PFC Spotlight: Student Fellow Alumna Heidi Williams image

October 6, 2016
Petrie-Flom Center


Learn More about Heidi Williams!

2015 MacArthur Foundation Fellow Heidi Williams was a Student Fellow for both the 2006-2007 and 2008-2009 academic years, while pursuing her PhD in Economics at Harvard University. Founding Director Einer Elhauge, then Academic Fellow Ben Roin, and then visiting professor Anup Malani served as her mentors. Today, Heidi is Associate Professor in the MIT Department of Economics.

1. When did you first become interested in health law policy, biotechnology, and bioethics? 

I first became interested in this area when I was an undergraduate.  During my senior year of college, I had the opportunity to work as a research assistant for Harvard Economics Department professor Michael Kremer on some academic and policy work at the intersection of economics, health care, and innovation policy.  Working for Michael convinced me that I wanted to earn a PhD in economics, and that I wanted to spend my career working on research related to intellectual property rights in health care markets.  I was extremely lucky to get admitted to the PhD program in economics at Harvard, where I worked with David Cutler, Amy Finkelstein, and Larry Katz.

2. What attracted you to the Student Fellowship program at the Petrie-Flom Center? 

While I decided that economics was the right disciplinary training for me, given my substantive focus on intellectual property rights in health care markets I was on the look out while I was in graduate school for opportunities to engage with and learn from individuals with interests in that topic but with training in other disciplines, including law, medicine, and the sciences.  I remember being thrilled to hear about the Petrie-Flom Center Student Fellowship program as something that seemed like a perfect such opportunity.

3. What was the focus of your Student Fellowship project, and how did your advisor and mentor assist you in completing it? 

During my first student fellowship year, I worked on an empirical research paper analyzing whether the introduction of new cancer screening tests can affect the incentives for private biopharmaceutical firms to invest in developing new treatments for the screened disease. During my second student fellowship year, I worked on an empirical research paper analyzing the value of medical spending for at-risk infants. Both of these research papers ended up being chapters in my PhD dissertation.  I received extremely helpful feedback from several of the Petrie Flom faculty affiliates, including Einer Elhauge and Anup Malani (who was a visiting professor at the time), as well as Ben Roin who was one of the Academic Fellows at the time.  All three of them are incredibly sharp and gave extremely constructive advice and guidance as I was working on these projects.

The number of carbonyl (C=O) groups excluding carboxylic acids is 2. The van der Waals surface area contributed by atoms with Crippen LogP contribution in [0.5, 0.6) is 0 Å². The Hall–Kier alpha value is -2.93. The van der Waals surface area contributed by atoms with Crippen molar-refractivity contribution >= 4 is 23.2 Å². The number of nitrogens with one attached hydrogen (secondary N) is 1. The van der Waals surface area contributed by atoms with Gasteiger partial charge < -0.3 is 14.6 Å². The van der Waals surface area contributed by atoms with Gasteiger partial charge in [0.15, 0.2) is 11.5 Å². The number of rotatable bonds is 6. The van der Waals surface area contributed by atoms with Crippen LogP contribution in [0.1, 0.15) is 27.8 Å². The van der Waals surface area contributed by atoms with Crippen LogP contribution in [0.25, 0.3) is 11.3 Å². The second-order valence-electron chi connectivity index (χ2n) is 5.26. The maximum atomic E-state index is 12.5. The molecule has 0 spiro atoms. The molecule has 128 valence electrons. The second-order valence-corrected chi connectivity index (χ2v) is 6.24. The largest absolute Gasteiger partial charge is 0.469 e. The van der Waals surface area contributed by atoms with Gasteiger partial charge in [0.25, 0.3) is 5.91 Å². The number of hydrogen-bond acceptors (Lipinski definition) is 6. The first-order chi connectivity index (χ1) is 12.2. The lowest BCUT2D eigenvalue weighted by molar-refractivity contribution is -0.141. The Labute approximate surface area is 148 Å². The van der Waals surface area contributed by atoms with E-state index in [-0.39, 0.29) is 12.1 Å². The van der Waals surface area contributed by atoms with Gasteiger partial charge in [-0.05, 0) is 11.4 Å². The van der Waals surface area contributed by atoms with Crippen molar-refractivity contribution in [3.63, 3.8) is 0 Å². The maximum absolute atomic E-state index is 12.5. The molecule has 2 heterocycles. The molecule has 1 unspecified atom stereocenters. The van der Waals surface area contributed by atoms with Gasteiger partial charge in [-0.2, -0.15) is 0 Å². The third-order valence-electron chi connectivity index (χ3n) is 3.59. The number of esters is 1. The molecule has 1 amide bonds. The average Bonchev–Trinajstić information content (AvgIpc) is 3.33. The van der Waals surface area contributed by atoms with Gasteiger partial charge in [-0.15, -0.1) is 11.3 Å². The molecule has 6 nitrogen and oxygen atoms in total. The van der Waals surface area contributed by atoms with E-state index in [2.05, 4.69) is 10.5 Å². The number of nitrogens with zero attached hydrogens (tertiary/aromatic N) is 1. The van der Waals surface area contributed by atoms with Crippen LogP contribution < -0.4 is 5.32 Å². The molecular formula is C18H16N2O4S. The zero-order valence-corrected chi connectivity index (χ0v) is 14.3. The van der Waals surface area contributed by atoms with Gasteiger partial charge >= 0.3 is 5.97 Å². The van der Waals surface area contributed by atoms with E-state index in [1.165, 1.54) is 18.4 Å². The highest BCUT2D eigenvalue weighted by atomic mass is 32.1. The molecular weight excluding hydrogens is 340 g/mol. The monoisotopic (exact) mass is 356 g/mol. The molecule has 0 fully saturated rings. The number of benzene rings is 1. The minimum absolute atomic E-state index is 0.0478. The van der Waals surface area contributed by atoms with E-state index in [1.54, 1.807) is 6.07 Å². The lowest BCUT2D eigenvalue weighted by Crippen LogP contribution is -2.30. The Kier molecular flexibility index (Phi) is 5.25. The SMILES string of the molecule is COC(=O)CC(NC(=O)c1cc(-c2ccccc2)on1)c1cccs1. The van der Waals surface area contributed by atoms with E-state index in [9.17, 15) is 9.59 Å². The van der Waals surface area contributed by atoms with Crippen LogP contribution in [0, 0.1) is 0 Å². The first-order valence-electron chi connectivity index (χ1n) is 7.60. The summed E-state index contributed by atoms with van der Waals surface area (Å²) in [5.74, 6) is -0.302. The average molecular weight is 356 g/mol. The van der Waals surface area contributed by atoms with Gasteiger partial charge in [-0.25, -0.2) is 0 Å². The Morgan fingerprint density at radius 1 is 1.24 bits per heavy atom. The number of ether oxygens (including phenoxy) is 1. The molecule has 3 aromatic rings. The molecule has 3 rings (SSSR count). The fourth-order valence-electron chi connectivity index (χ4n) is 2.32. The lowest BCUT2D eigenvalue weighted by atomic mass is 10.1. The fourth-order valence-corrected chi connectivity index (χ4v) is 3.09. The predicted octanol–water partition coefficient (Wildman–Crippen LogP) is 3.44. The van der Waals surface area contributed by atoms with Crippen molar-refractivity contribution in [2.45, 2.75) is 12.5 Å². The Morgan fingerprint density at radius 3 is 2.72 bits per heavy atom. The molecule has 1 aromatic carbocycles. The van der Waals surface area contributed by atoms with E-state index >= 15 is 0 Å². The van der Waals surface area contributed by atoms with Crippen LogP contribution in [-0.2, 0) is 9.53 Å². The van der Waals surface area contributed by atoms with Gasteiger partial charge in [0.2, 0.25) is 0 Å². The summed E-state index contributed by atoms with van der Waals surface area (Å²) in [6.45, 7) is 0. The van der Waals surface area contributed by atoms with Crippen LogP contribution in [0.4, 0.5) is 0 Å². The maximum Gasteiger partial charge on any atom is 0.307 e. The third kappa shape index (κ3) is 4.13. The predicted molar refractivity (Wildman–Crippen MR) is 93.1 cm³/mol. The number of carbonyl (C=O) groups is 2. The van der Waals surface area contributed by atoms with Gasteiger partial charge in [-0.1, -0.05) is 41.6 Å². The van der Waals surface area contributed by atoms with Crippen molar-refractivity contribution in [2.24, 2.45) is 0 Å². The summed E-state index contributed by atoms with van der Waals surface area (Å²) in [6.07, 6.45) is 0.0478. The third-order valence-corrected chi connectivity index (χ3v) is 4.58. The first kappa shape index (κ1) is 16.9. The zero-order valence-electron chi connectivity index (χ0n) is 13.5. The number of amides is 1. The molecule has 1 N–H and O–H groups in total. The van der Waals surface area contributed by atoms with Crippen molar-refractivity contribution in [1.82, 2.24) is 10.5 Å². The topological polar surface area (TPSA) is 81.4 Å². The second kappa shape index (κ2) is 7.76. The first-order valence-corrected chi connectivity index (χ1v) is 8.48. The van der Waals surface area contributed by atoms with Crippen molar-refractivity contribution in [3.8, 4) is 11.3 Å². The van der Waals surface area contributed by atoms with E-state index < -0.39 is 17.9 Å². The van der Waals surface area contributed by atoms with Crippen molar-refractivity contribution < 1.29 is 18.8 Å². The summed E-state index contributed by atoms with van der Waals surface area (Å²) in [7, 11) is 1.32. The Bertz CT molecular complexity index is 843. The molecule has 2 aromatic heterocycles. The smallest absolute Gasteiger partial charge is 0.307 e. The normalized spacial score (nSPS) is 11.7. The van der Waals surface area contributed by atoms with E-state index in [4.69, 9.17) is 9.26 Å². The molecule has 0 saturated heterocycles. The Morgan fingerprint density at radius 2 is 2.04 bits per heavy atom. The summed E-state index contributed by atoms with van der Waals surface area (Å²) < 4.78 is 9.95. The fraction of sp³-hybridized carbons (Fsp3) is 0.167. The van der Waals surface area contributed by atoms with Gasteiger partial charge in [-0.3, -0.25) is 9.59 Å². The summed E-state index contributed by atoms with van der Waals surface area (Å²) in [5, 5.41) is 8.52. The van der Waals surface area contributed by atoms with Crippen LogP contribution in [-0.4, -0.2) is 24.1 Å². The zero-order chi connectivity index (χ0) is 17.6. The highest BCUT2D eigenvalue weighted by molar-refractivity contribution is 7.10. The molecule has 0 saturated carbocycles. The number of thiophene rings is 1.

4. What were your key takeaways from the SF?  Have you continued to interact with the Center and/or its affiliates since completing your  fellowship? 

My biggest “long term” benefit from the student fellowship is an ongoing collaboration with Ben Roin, who is now my colleague at MIT.  Ben is an extremely smart, thoughtful, creative, and careful thinker. Together with Eric Budish at Chicago Booth, Ben and I co-authored a research paper together investigating whether there is a disconnect between the private and social incentives that exist for private firms to develop different types of cancer drugs.  Ben, Eric, and I are continuing to collaborate on some related research, and I feel extremely lucky to count Ben as both a fantastic co-author and as a good friend.

5. How has the Student Fellowship influenced your career? 

I suspect that I’ve had many more opportunities to interact with legal scholars in my career because of the Petrie-Flom Student Fellowship program.  Given that I don’t have any formal training in law, I’m still very much on the steep part of my learning curve when it comes to understanding e.g. the intricacies of patent law.  During my student fellowship years I had the opportunity to meet and engage with a wide variety of legal scholars, both people based at Harvard as well as some visiting speakers like Arti Rai from Duke, all of whom have continued to be incredibly valuable sources of advice and feedback as I have continued to work in this area. 

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